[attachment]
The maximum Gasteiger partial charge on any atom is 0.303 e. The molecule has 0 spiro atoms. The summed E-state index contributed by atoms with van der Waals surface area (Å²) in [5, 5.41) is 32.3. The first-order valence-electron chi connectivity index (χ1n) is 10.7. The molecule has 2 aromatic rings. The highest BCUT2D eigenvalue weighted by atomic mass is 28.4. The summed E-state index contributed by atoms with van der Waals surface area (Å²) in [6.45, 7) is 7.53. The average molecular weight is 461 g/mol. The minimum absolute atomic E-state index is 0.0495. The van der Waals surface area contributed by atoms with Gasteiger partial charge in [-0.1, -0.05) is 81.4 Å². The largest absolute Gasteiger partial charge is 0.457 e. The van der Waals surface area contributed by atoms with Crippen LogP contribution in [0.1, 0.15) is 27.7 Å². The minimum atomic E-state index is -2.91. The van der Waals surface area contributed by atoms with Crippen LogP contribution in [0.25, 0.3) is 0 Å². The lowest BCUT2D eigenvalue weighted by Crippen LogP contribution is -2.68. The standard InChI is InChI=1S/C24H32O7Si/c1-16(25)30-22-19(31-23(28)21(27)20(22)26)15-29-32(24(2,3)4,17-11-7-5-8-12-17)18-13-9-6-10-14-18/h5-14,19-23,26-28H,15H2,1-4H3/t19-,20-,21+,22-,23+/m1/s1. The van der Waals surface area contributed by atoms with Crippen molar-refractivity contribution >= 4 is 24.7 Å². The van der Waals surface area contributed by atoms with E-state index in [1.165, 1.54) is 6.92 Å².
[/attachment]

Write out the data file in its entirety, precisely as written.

The maximum Gasteiger partial charge on any atom is 0.303 e. The molecule has 0 spiro atoms. The summed E-state index contributed by atoms with van der Waals surface area (Å²) in [5, 5.41) is 32.3. The first-order valence-electron chi connectivity index (χ1n) is 10.7. The molecule has 2 aromatic rings. The highest BCUT2D eigenvalue weighted by atomic mass is 28.4. The summed E-state index contributed by atoms with van der Waals surface area (Å²) in [6.45, 7) is 7.53. The average molecular weight is 461 g/mol. The minimum absolute atomic E-state index is 0.0495. The van der Waals surface area contributed by atoms with Gasteiger partial charge in [-0.1, -0.05) is 81.4 Å². The largest absolute Gasteiger partial charge is 0.457 e. The van der Waals surface area contributed by atoms with Crippen LogP contribution in [0.1, 0.15) is 27.7 Å². The minimum atomic E-state index is -2.91. The van der Waals surface area contributed by atoms with Crippen LogP contribution in [0.25, 0.3) is 0 Å². The lowest BCUT2D eigenvalue weighted by Crippen LogP contribution is -2.68. The standard InChI is InChI=1S/C24H32O7Si/c1-16(25)30-22-19(31-23(28)21(27)20(22)26)15-29-32(24(2,3)4,17-11-7-5-8-12-17)18-13-9-6-10-14-18/h5-14,19-23,26-28H,15H2,1-4H3/t19-,20-,21+,22-,23+/m1/s1. The van der Waals surface area contributed by atoms with Crippen molar-refractivity contribution >= 4 is 24.7 Å². The van der Waals surface area contributed by atoms with E-state index in [1.165, 1.54) is 6.92 Å².